Charley Rogers reports;
The use of technology in the classroom has long been a point of contention amongst education professionals. Although many individual teachers and schools have been keen to adopt digital devices to enhance the classroom experience, incorporating various elements from instructional YouTube videos to fully immersive VR experiences, the systematic approach to edtech has been somewhat lacking.
But for the first time, it seems there may be some research to support the use of technology in teaching and learning. A new study published by Stranmillis University College in Northern Ireland has found that the use of iPads in Early Years learning may actually enhance rather than hinder learning and concentration.
The pilot project ‘Developing the use of portable devices in early years learning’ investigated the long-term implementation of iPads in five Northern Ireland primary schools located within the Belfast Education and Library Board 1 (BELB) area, and associated feeder nursery/pre-schools. The primary objective of the study was to assess the impact of the use of iPads on children’s learning in the Early Years and Foundation Stage of education. It focused on the impact upon literacy and numeracy, as well as examining the extent to which iPads can support other areas of the curriculum.
The report states that ‘For the most part, principals and teachers in the participating schools believe that the introduction of digital technology has had a positive impact on the development of children’s literacy and numeracy skills.’ Despite fears from many across the UK that technology will either distract the children from their studies, or may even make teachers obsolete, Strathmillis academics found that the introduction of the iPads actually complemented existing teaching, rather than replacing it, and increased the children’s confidence and ownership of the learning process.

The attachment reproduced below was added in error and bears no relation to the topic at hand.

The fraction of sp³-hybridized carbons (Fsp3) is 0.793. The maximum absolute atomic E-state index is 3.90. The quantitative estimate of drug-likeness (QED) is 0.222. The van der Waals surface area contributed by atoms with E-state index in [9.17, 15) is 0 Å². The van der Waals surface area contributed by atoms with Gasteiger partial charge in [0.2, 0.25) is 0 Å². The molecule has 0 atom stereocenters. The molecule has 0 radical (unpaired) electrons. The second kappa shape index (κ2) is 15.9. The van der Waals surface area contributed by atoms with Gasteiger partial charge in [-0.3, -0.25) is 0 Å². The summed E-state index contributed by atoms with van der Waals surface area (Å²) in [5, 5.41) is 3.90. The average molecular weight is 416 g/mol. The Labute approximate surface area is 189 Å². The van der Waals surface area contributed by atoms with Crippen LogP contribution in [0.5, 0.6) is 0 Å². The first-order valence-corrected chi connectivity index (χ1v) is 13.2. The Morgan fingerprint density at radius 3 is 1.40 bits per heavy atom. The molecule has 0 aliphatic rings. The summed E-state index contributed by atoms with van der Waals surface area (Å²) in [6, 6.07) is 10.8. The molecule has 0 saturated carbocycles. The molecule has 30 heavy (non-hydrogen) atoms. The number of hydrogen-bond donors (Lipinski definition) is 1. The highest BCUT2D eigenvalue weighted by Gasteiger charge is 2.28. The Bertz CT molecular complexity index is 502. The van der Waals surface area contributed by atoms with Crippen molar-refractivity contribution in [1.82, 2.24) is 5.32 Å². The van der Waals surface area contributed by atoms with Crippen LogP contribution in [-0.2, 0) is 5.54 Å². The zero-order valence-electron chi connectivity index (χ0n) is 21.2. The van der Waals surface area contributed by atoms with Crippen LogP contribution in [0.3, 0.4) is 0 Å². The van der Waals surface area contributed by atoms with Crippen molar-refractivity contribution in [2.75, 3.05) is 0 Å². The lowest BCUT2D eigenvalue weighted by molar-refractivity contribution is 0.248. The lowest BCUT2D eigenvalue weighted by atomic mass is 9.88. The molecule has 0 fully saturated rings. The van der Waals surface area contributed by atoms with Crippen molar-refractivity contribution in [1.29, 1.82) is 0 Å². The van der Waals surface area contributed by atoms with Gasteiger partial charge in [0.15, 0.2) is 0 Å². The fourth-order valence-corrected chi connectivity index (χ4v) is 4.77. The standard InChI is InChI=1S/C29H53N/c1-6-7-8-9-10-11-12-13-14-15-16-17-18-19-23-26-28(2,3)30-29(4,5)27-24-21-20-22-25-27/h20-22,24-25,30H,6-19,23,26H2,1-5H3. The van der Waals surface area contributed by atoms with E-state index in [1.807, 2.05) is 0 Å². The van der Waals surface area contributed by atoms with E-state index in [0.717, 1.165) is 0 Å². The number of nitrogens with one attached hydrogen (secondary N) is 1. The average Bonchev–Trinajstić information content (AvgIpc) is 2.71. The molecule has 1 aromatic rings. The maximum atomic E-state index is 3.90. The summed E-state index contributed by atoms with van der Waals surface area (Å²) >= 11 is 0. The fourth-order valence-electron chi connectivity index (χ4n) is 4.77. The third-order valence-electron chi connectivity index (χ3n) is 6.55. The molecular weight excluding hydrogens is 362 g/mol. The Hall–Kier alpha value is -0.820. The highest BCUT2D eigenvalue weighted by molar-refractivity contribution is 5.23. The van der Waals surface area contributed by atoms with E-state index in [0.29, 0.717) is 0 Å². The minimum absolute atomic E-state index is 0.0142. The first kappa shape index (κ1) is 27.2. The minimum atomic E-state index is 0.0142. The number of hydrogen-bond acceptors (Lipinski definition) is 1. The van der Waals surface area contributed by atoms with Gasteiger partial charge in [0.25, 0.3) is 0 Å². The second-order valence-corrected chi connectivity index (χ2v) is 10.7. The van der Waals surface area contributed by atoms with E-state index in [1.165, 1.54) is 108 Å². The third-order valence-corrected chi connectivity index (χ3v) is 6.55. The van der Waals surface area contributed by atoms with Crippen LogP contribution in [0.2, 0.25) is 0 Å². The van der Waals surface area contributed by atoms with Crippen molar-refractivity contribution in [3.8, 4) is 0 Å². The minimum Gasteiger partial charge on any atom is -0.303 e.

Digital devices have a huge potential to impact on children’s numeracy and literacy in the early years, when teachers have adequate training, and when teaching is intentional and well-planned.
Talking to ET, Dr. Jill Dunn, Literacy Expert for the study, said: “Digital devices have a huge potential to impact on children’s numeracy and literacy in the early years, when teachers have adequate training, and when teaching is intentional and well-planned.”
Despite the overall positive results recorded during the experiment, some recommendations for the monitoring of the use of tech were also included. The children involved largely adapted very well to digital learning resources, however it was recommended that teachers monitored the use of apps for the level of difficulty especially, to ensure pupils did not become frustrated and lose interest. Other recommendations included systematic and ongoing training for teachers in incorporating such devices, and parental training in child protection and safeguarding for children with open access to tablets at home.
However, the overwhelming evidence provided by the report shows an encouraging future for edtech. As well as the specific learning outcomes, the experiment also revealed interesting data on the social behaviour of the children, and of the effects on management and leadership. For instance, the report states that ‘The majority of children expressed a preference for collaborative use, claiming that it was “more fun” or that it was “kind” to share,’ and that ‘Recording and monitoring children’s progress directly onto a tablet device had proved beneficial, particularly with regard to teacher workload.’
This is certainly a positive research outcome for the future of edtech, and will hopefully lead to similar studies across a range of teaching demographics.
The full report can be found here.